By now, it’s likely you’ve heard of the movie Cocaine Bear, whose recent promotion seems to be more rampant than cocaine in the 1980s.
And the movie’s title is pretty succinct to what it offers – there is a bear and she does a whole lot of cocaine.
What you may not know, however, is that Cocaine Bear is based on a true story.
These are the true events that inspired what’s sure to be one of 2023’s most wild flicks.
The real cocaine bear dates back to the 1980s (of course)
In 1985, ex-narcotics officer-turned-drug smuggler Andrew Thornton (played by Matthew Rhys) came up with a drug smuggling operation that involved dropping packages of cocaine from Colombia out of a Cessna 404 Titan plane into the Tennessee Valley in Georgia.
However, on a September flight that year, Thornton dropped several duffel bags of cocaine – about $2 million worth – from the plane mid-air, somewhere over Chattahoochee National Forest in Georgia.
Kentucky.com reports that Thornton got spooked when he thought he heard federal officers talking about following the plane on the radio. According to the Georgia Bureau of Investigations, Thornton fell to his death when he jumped out of the plane and his parachute failed to open.
His body was found on a neighbourhood driveway in Knoxville, Tenn., wearing a bulletproof vest, night vision goggles and Gucci loafers, as well as carrying $4,500 in cash and knives and guns. He also had several bags of cocaine strapped to him.
The abandoned plane, meanwhile, crashed into the hills of North Carolina.
Bear meets drugs
Over the course of several months, police found the ditched cocaine, and it’s here where the real-life story and movie plotline depart.
In both the true events and the movie, yes, a bear did get into the ditched cocaine. But while the movie bear goes berserk and embarks on a gory, cocaine-fuelled killing spree, the fate of the real bear was definitely less lively.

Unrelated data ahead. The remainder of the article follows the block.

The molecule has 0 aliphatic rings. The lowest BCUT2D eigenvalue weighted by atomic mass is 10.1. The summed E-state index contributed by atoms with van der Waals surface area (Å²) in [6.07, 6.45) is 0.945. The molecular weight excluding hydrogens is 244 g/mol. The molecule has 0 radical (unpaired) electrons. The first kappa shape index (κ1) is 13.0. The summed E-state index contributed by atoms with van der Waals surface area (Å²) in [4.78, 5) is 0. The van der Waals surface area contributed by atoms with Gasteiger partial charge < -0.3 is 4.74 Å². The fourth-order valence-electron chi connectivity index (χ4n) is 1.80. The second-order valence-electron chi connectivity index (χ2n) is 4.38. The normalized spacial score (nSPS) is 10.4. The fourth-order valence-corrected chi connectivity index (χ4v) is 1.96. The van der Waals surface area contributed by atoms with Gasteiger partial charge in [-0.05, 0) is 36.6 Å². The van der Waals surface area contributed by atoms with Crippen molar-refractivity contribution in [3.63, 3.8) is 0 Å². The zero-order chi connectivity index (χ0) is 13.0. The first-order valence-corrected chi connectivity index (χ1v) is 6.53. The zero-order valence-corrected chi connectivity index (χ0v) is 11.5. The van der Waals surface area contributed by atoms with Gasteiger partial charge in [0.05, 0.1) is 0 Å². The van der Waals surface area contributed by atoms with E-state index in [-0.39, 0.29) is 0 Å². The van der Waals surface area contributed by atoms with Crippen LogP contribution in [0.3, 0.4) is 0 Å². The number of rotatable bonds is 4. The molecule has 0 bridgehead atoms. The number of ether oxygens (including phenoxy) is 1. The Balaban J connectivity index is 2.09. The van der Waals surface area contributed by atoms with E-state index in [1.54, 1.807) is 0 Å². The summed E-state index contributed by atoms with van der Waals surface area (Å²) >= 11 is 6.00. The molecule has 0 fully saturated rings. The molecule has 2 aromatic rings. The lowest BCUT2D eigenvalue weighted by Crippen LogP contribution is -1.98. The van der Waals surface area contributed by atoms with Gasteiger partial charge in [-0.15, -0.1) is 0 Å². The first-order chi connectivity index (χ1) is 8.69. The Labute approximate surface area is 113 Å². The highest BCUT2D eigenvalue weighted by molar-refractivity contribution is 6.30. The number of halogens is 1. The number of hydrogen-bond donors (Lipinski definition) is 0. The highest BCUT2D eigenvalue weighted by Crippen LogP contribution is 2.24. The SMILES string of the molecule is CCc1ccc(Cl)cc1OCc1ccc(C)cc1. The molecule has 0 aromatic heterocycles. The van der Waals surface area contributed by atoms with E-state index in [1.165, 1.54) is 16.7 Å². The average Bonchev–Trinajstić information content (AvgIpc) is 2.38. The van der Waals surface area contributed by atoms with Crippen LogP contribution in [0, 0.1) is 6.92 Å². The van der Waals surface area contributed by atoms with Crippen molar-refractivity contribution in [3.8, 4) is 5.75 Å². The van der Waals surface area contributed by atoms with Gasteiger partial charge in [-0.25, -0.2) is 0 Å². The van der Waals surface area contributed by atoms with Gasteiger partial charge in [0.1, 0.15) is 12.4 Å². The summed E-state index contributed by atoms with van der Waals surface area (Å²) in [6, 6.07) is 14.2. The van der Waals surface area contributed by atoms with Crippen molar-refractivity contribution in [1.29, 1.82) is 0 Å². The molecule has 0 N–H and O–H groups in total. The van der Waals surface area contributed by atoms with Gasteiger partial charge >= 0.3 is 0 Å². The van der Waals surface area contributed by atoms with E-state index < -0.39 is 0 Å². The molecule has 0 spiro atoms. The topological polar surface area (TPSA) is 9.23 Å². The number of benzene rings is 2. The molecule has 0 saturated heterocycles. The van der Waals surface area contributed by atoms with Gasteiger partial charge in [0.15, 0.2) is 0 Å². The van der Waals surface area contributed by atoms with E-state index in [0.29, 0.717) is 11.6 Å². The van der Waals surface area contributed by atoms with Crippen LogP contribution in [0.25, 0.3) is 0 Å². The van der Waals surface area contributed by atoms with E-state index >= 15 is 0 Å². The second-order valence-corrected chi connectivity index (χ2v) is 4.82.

According to a New York Times report published Dec. 22, 1985, a 175-pound black bear ended up getting into one of the duffel bags of the ditched cocaine, consuming 40 plastic containers of the drug.
Pablo Escobear, as she was eventually named, died of an apparent overdose close to where she found the drugs.
The retired medical examiner who performed Escobear’s necropsy at the time, recently said that he discovered the bear’s “stomach was literally packed to the brim with cocaine. There isn’t a mammal on the planet that could survive that. Cerebral hemorrhaging, respiratory failure, hyperthermia, renal failure, heart failure, stroke. You name it, that bear had it.”
Despite the internal damage to the bear, the examiner said he was shocked at how well the exterior of the bear appeared and decided to contact a taxidermist friend. Once Escobear was stuffed, she was gifted to the Chattahoochee River National Recreation Area, reports the Louisville Courier Journal, where she was displayed in the visitor center behind a plaque that did not mention her hard-partying ways.
But that’s not where this odd, true tale ends.
Escobear travels the Southern U.S.
At one point, in the early 1990s, park employees were forced to evacuate the area due to an approaching wildfire. As they scrambled to leave, they took some of the centre’s artifacts, including the stuffed bear, and stored them in a nearby town.
However, the artifacts went missing soon after, and while some were eventually recovered from a Nashville pawn shop, Escobear was nowhere to be found.
An investigation eventually found that country singer Waylon Jennings had purchased Escobear from the pawn shop and gifted it to a friend in Las Vegas. When the owner of Escobear died in 2009, Escobear was sold at an estate auction for an uncontested opening bid of $200.
Most recently, Escobear was purchased by a souvenir “fun mall” called Kentucky for Kentucky, and will call the shop home for the foreseeable future. The store has gone all-in on the story of the drugged-up bear, offering plenty of Cocaine Bear merch for sale, including a punny “blow” globe, Cokey the Bear patches, beer koozies and Valentine cards.
She’s also available for photo ops and comes with a warning sign hung around her neck:
“Don’t do drugs or you’ll end up dead (and maybe stuffed) like poor ‘Cocaine Bear.’”
Cocaine Bear is now in theatres, nationwide.
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